November 15, 2011
Any workplace with pallet racking is a potential target for inspectors during a month-long blitz, which began Nov. 1.

“If you have lift trucks and pallet racks,” says Don Brown, a provincial specialist with the Ministry of Labour’s Industrial Health and Safety Program, “we’ll be interested in having inspectors visit your workplace.”

Inspectors will focus on issues that can lead to worker injuries when working with or near racking systems. The most serious racking hazards involve a total or partial collapse of a rack, and loads falling from the rack or lift truck used to load or unload the rack.

During the blitz, ministry inspectors will pay particular attention to warehouses, distribution centres, retail operations, and manufacturing plants where pallet racks are commonplace. “If racking has the potential to collapse,” says Brown, “we want to make sure it’s rectified and properly maintained. Otherwise, it represents a significant hazard that could seriously injure or kill workers.”

Brown identified two likely inspection priorities. “Inspectors will be checking on whether employers are maintaining equipment in good condition, which is a requirement under section 25(1)(b) of the Occupational Health and Safety Act. I think another important component will be the employer duty to provide information and instruction to workers (section 25(2)(a)). For example,” continues Brown, “where workers are loading racks and working around racks, it is important that they understand the loading specifications and understand and be trained on how and when to report racking damage. Safe operation of lift trucks is also important.”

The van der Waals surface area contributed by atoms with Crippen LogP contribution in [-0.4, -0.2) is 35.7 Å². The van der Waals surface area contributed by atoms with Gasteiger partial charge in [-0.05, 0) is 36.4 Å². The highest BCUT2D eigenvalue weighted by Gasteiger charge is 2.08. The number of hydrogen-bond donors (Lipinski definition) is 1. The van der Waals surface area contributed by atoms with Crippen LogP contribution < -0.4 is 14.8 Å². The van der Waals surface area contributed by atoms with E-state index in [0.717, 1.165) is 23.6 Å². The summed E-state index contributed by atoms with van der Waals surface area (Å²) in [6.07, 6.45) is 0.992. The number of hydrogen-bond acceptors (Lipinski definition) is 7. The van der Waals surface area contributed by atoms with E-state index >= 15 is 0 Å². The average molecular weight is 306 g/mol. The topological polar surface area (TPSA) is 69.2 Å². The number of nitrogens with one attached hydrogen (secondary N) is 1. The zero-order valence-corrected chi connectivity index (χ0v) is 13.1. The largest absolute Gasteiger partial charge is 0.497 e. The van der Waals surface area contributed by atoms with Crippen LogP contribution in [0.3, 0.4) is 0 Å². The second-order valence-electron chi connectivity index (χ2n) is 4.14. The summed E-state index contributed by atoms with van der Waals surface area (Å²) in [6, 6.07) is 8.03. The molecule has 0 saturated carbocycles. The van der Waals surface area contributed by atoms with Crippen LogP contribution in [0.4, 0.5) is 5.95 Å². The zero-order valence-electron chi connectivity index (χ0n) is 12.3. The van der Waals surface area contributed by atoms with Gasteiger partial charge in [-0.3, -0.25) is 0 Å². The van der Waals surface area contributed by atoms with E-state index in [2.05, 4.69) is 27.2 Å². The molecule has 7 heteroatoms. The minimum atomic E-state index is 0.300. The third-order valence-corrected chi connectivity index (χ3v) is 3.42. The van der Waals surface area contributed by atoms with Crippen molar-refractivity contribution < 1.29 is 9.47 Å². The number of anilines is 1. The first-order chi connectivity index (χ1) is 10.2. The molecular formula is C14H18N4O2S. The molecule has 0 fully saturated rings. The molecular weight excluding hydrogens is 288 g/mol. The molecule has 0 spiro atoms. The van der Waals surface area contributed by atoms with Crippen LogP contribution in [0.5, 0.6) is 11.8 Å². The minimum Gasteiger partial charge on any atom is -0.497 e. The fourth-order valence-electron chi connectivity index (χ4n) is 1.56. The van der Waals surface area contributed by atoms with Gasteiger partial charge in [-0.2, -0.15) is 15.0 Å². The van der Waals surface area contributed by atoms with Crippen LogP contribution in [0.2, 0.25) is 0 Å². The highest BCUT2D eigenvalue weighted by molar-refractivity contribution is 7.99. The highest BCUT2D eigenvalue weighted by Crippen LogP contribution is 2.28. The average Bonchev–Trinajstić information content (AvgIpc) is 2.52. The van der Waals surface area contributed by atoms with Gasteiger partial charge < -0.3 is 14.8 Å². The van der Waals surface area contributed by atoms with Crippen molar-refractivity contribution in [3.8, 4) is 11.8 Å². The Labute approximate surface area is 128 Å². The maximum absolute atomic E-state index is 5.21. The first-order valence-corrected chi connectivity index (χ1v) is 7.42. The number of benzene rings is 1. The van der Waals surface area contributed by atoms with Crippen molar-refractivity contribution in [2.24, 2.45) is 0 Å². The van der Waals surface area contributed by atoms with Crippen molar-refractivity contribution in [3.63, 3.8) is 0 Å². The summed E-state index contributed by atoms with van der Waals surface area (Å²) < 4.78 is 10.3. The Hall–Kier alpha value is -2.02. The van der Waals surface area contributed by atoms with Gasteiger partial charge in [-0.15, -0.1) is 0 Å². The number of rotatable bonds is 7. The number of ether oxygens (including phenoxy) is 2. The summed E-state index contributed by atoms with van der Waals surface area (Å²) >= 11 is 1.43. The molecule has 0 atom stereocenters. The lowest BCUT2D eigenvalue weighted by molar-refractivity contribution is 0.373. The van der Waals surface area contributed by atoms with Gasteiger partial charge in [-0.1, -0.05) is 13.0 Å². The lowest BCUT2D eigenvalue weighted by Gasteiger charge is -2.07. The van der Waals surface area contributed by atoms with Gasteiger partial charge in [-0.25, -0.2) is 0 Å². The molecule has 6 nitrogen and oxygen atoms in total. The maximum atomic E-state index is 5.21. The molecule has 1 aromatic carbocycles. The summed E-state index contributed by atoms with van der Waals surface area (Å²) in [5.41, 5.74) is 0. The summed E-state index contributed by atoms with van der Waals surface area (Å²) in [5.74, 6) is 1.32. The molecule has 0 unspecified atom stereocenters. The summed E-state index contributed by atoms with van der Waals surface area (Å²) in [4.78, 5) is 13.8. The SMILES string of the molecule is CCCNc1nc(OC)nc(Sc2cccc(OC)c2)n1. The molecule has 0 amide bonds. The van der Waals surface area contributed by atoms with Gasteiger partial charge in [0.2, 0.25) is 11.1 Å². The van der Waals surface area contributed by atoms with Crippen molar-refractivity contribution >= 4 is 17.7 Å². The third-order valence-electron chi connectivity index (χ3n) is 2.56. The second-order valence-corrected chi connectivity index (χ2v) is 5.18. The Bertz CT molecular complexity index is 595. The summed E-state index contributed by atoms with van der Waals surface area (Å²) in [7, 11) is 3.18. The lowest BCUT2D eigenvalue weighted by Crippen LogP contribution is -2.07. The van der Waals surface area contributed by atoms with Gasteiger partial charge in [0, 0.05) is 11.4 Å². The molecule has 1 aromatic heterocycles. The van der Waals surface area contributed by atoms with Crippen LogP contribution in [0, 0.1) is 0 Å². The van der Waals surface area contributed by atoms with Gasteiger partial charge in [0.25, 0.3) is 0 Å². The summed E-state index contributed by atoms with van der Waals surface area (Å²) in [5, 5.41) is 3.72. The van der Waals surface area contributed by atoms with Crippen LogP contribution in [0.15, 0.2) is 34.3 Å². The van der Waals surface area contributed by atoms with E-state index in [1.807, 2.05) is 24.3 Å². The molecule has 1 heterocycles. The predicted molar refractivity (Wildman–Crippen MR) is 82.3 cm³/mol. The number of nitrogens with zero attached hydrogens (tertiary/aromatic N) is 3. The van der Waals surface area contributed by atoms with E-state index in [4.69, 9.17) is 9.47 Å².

“If you don’t have the paperwork and drawings to show that a racking system was built and installed according to the manufacturer’s specifications,” says Leon, “you’ll need a Pre-Start Health and Safety Review conducted by an engineer. If you’ve modified a racking system, you’ll need an engineer’s report on the system.

“A lot of people don’t realize this. They think it’s a grandfathered thing: ‘The racks were here before I started so I must be exempt.’”

A racking structure installed prior to Oct. 7, 2000 is exempt from a Pre-Start Health and Safety Review unless it has been modified, he explains. Furthermore, if racking was installed in accordance with current applicable standards, then no PSR is required.  However, the employer should have documentation to support this.

For additional information on racking and storage, go to